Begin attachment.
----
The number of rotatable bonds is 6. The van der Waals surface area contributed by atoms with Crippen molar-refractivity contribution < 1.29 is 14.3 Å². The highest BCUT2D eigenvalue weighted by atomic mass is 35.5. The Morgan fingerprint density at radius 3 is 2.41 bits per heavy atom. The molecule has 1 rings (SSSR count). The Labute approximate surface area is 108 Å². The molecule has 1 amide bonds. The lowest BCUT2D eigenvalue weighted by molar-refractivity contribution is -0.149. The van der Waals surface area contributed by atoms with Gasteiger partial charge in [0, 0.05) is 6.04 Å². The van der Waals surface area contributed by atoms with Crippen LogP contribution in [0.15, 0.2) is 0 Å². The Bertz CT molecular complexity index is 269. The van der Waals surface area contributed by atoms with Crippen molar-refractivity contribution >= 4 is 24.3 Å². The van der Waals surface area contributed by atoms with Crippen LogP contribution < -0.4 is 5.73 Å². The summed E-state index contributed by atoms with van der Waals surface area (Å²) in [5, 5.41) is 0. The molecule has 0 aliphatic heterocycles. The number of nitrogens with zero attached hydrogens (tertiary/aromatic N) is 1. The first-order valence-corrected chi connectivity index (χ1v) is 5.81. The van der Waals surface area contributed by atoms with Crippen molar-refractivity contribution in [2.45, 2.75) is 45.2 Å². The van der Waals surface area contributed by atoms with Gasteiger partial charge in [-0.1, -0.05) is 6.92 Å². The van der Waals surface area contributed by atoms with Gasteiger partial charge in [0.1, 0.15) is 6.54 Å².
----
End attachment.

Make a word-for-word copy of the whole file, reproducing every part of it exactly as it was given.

The number of rotatable bonds is 6. The van der Waals surface area contributed by atoms with Crippen molar-refractivity contribution < 1.29 is 14.3 Å². The highest BCUT2D eigenvalue weighted by atomic mass is 35.5. The Morgan fingerprint density at radius 3 is 2.41 bits per heavy atom. The molecule has 1 rings (SSSR count). The Labute approximate surface area is 108 Å². The molecule has 1 amide bonds. The lowest BCUT2D eigenvalue weighted by molar-refractivity contribution is -0.149. The van der Waals surface area contributed by atoms with Gasteiger partial charge in [0, 0.05) is 6.04 Å². The van der Waals surface area contributed by atoms with Crippen LogP contribution in [0.15, 0.2) is 0 Å². The Bertz CT molecular complexity index is 269. The van der Waals surface area contributed by atoms with Crippen molar-refractivity contribution >= 4 is 24.3 Å². The van der Waals surface area contributed by atoms with Crippen LogP contribution < -0.4 is 5.73 Å². The summed E-state index contributed by atoms with van der Waals surface area (Å²) in [5, 5.41) is 0. The molecule has 0 aliphatic heterocycles. The number of nitrogens with zero attached hydrogens (tertiary/aromatic N) is 1. The first-order valence-corrected chi connectivity index (χ1v) is 5.81. The van der Waals surface area contributed by atoms with Crippen molar-refractivity contribution in [2.45, 2.75) is 45.2 Å². The van der Waals surface area contributed by atoms with Gasteiger partial charge in [-0.1, -0.05) is 6.92 Å². The van der Waals surface area contributed by atoms with Gasteiger partial charge in [0.1, 0.15) is 6.54 Å².